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Significant credit goes to Luis Gnecco’s wonderfully underplayed portrayal of Neruda as a man of earthy desires and ethical responsibility. If Gnecco’s performance comes across as a breakthrough, it is a premiere act more than three decades in the making. Nothing is wasted, and nothing is held back in a performance that is Oscar-worthy regardless of your global perspective. Mercedes Morán empowers Gnecco’s efforts with a caring femininity that balances the couple’s power dynamic of unconditional love.

“Neruda” is a fascinating movie for any number of reasons. Although it doesn’t articulate as much of Pablo Neruda’s heartbreakingly sublime poetry as the film could have, it provides valuable insight into a man whose gift for words was equal to his lust for life.

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Rated R. 107 mins. (B+) (Four Stars — out of five / no halves)

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March 26, 2017

STATE OF SIEGE — CLASSIC FILM PICK

State Of SiegeCosta-Gavras is an exquisite leftist filmmaker because he is too much of a pragmatist to fall into idealistic traps of the left or the right. His unique upbringing, as the son of a Pro-Soviet (Communist) Greek Resistance fighter in the Greek Civil War, meant that attending university in Greece or in the United States was out of the question. France offered the perpetual outlier an education in law in 1951, that paved the way for a switch to film school and apprenticeships with directors Jean Giono and Rene Clair.

Celebrated in critical circles for his groundbreaking film “Z” (1969), Costa-Gavras made fresh tracks across the backs of America’s power-grabbing military pawns of capitalist exploitation (think The United Fruit Company) with “State of Siege.”

The efforts of the radical left are just as dimwitted as the vastly more effective methods of rightwing corporate raiders; the difference is that one has all the money and guns. Living by the sword always means dying by the same blade regardless of who is doing the carrying and who is doing the cutting.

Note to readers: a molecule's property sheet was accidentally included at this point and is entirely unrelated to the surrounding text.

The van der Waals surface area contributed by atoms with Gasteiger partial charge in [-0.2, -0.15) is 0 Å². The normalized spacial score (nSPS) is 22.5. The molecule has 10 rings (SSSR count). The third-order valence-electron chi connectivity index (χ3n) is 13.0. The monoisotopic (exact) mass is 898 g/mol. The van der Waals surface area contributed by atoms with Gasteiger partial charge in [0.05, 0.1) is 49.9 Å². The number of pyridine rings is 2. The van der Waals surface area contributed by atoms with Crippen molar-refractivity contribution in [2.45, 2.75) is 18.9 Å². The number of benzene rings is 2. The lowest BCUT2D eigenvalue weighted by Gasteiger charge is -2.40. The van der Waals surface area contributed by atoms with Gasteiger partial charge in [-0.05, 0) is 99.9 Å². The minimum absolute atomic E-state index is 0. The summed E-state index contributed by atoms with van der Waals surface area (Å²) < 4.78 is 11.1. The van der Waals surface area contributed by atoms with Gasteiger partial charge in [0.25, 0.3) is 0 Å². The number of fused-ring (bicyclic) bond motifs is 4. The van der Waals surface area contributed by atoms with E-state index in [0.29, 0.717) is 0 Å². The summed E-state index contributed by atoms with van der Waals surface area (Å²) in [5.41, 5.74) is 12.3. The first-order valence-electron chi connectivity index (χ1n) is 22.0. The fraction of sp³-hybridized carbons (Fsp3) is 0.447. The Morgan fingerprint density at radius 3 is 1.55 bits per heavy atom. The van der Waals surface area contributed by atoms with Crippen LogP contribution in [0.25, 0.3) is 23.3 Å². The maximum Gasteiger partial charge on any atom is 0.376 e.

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Not Rated. 120 mins. (A) (Five stars — out of five / no halves)

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MULTIPLE MANIACS

Multiple ManiacsThis run-up to “Pink Flamingos” shows John Waters working out transgressive themes of sexual and social perversions with his stable of regular performers, led by the incomparable Divine. “The Cavalcade of Perversion” is Divine’s warped traveling circus of perverts and drug addicts that enables her life of crime that includes having lesbian sex (involving a rosary) in a church. Who needs superheroes when you’ve got multiple maniacs?

Multiple Maniacs is the ultimate filmic and political palate cleanser. Divine can’t help but enjoy being seduced into anal play with Mink Stole (a.k.a. the religious whore) within religious walls ("Think about the stations of the cross"), but that doesn’t mean she owes her new lover any more respect than she gives any of the other people she treats like disposable fetish objects. John Waters cuts to a deeper social quick than any other American filmmaker because he understands the innate beauty of all people, regardless of how they look, much less how wild their imaginations run. “Multiple Maniacs” wallows in perversion for perversion’s sake because that’s what it’s there for. You can fight the ideas, but you can’t fight the feelings that John Waters puts out there because his respect for filth runs so deep. Dirt is good for you even when it tastes like spinach pulled from manure. “Multiple Maniacs” is dirtier than that. Get filthy.

Multiple Maniacs

Rated X. 91 mins. (A+) (Five stars out of five / no halves)